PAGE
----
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When To Replace Your Shoes? Major Signs That Your Shoes Need Replacing

When To Replace Your Shoes? Major Signs That Your Shoes Need Replacing

So you’ve clicked on this article? That must mean your shoes are on the verge of collapse, am I right? In this article, I will be going through the main signs that your shoes need replacing. I will also be giving you some helpful hints and tips on how to maintain your existing shoes and what to look out for when you buy a new pair. Let’s get started!

1 - Sole of the Shoe

Although this seems like quite an obvious one it is usually the biggest sign that you need to replace your shoes. After prolonged use, the sole will start to wear away most likely in two places on the shoe. The first being the heel of the shoe, you will usually notice this first as the shoe may become misaligned at the back and look worn down on one side. The second place is the ball of the foot, this is the part of the shoe that usually sustains the most pressure so it is natural that it will wear down.


If the shoes wear down too much, they can become uncomfortable to walk in and may cause joint/hip problems as your feet can be incorrectly positioned for walking, therefore your posture can be affected. The only way to solve this issue would be to either discard your pair of shoes for a new pair or have the soles replaced. Having the soles replaced is only really an option for a leather soled shoe as these can be easily replaced by a cobbler.


2 - Material of the Shoe

The material of your shoe can impact massively on the lifespan and look of your shoe. Leather is considered the best material for shoes, but the grade of leather can vary considerably. Generally low quality leather shoes will start to split and bend after a fair amount of walking. The leather can start to split and can begin to resemble fish scales, especially around the toe area, this can lead to the shoes letting in water. Once the leather has split there is no ‘quick fix’ for this and the shoe will need replacing. The higher grade of leather shoes tend to mould to the shape of your foot after use, meaning when the shoe bends the shoe is more likely to react towards the movement and create less ‘scales’ over time.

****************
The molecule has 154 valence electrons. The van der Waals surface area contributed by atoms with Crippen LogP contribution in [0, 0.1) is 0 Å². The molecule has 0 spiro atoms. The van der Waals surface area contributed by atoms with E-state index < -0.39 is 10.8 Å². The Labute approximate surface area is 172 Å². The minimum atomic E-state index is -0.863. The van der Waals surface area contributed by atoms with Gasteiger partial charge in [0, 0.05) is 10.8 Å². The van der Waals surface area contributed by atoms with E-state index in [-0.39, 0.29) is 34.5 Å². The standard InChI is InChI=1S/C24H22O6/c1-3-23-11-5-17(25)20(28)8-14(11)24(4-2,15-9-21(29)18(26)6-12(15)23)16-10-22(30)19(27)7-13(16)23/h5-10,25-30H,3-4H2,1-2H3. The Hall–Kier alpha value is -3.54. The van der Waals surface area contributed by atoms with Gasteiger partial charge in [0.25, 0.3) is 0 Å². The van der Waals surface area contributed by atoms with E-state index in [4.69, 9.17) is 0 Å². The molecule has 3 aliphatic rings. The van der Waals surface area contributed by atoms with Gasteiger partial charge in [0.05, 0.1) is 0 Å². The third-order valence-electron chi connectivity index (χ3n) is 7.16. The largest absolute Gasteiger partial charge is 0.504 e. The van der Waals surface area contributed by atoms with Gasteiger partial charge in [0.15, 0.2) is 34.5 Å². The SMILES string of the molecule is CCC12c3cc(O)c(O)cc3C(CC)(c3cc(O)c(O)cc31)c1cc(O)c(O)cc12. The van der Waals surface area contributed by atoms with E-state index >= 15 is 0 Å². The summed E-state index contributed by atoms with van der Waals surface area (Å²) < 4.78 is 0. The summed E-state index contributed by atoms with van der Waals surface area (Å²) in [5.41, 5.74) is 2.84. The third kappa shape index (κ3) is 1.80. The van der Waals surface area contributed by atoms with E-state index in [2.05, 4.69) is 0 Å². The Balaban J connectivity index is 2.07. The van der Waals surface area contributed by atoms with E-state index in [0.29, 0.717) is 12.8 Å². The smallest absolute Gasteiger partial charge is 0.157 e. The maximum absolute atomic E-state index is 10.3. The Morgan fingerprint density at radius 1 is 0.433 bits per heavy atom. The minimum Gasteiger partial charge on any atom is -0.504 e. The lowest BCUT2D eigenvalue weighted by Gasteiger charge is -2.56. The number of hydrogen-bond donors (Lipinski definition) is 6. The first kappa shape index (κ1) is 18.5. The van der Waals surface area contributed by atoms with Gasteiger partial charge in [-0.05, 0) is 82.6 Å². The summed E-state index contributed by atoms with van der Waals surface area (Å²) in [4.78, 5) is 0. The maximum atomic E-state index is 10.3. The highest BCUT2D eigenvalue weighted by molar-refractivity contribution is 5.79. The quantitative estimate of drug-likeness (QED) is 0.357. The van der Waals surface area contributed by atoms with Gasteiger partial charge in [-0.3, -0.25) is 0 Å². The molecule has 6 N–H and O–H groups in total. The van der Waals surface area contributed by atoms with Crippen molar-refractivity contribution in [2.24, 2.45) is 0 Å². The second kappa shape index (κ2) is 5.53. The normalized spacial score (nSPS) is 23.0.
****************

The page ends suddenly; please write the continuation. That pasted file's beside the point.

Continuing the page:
One tip to prolong the life of the material is to invest in some good quality shoe trees. When you are not wearing the shoe, it is a good idea to fit shoe trees in them and it will keep the leather stretched so it doesn’t bunch up around the bend areas and split. Additionally, to maintain your shoes it would be a good idea to buy some shoe protector spray, there are all different types (leather, suede, canvas etc) this spray will help to keep your shoes waterproof. Depending on the type you buy, the spray will not affect the look or feel of the shoe.


3- Discolouration of Shoe

Over a period of time, shoes can start to lose their original colouring. There are two main types of discolouration, one from clothes dye/rubbing and the other from sunlight fading the shoe.

The first type of discolouration mainly happens when jeans are worn with a light pair of trainers. The dye from the jeans will continuously rub the tongue of the shoe and the dye will eventually bled onto the shoe itself. This kind of damage is hard to remove off the shoe, and after long term use can discolour the shoe permanently. The transfer of the dye is most likely to occur when the jeans are wet or damp, so avoid wearing light coloured shoes with jeans when it is raining and opt for a dark shoe instead.


The second type of discolouration is due to light exposure. This happens when your shoes are in direct sunlight and start to fade. This is unavoidable when in use but the majority of the damage happens when your shoes are not being worn. Make sure your shoes are being stored where no direct light can get in, such as a wardrobe and cupboard, and make sure that each shoe is stored in the same conditions as one shoe may discolour faster than the other. Once the discolouration occurs there is no solution to this issue and the shoes will need replacing.

4 - Lining of the Shoe

The inside lining of the shoe is another factor that affects the longevity of the shoe. Shoes usually come with either a material lined or leather lined shoe. The material lined shoe will usually be the cheapest out of the two but will wear away the fastest. The two rubbing points of the lining will usually be the little toe area and the heel of the shoe, making them uncomfortable to wear. When purchasing new shoes make sure the fit of the shoe is correct, if they are too small they will wear away faster in these areas meaning you will need to replace them sooner.




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